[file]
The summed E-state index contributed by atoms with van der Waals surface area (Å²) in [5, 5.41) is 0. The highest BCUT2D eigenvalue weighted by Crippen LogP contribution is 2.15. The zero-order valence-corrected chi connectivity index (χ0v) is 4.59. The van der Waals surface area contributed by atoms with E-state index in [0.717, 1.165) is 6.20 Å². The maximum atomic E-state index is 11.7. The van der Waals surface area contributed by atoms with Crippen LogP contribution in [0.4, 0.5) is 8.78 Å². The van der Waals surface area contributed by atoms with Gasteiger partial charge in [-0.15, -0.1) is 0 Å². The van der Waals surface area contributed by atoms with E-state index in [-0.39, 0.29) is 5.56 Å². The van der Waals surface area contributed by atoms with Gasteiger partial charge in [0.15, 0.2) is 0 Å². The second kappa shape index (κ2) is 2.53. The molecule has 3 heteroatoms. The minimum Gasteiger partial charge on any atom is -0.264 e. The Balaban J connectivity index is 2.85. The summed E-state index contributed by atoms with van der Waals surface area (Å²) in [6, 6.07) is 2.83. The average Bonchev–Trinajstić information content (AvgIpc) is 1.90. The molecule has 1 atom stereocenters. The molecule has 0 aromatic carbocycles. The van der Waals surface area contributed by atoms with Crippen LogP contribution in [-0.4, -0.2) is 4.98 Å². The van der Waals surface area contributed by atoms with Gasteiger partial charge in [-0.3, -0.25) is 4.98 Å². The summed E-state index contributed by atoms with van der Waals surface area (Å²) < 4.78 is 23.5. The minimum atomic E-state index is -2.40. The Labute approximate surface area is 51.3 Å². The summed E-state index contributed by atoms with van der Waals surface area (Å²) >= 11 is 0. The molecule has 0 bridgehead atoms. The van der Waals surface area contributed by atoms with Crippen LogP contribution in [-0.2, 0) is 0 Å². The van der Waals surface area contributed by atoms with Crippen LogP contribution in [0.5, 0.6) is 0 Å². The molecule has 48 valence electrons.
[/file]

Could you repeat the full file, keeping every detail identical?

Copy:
The summed E-state index contributed by atoms with van der Waals surface area (Å²) in [5, 5.41) is 0. The highest BCUT2D eigenvalue weighted by Crippen LogP contribution is 2.15. The zero-order valence-corrected chi connectivity index (χ0v) is 4.59. The van der Waals surface area contributed by atoms with E-state index in [0.717, 1.165) is 6.20 Å². The maximum atomic E-state index is 11.7. The van der Waals surface area contributed by atoms with Crippen LogP contribution in [0.4, 0.5) is 8.78 Å². The van der Waals surface area contributed by atoms with Gasteiger partial charge in [-0.15, -0.1) is 0 Å². The van der Waals surface area contributed by atoms with E-state index in [-0.39, 0.29) is 5.56 Å². The van der Waals surface area contributed by atoms with Gasteiger partial charge in [0.15, 0.2) is 0 Å². The second kappa shape index (κ2) is 2.53. The molecule has 3 heteroatoms. The minimum Gasteiger partial charge on any atom is -0.264 e. The Balaban J connectivity index is 2.85. The summed E-state index contributed by atoms with van der Waals surface area (Å²) in [6, 6.07) is 2.83. The average Bonchev–Trinajstić information content (AvgIpc) is 1.90. The molecule has 1 atom stereocenters. The molecule has 0 aromatic carbocycles. The van der Waals surface area contributed by atoms with Crippen LogP contribution in [-0.4, -0.2) is 4.98 Å². The van der Waals surface area contributed by atoms with Gasteiger partial charge in [-0.3, -0.25) is 4.98 Å². The summed E-state index contributed by atoms with van der Waals surface area (Å²) < 4.78 is 23.5. The minimum atomic E-state index is -2.40. The Labute approximate surface area is 51.3 Å². The summed E-state index contributed by atoms with van der Waals surface area (Å²) >= 11 is 0. The molecule has 0 bridgehead atoms. The van der Waals surface area contributed by atoms with Crippen LogP contribution in [-0.2, 0) is 0 Å². The van der Waals surface area contributed by atoms with Crippen LogP contribution in [0.5, 0.6) is 0 Å². The molecule has 48 valence electrons.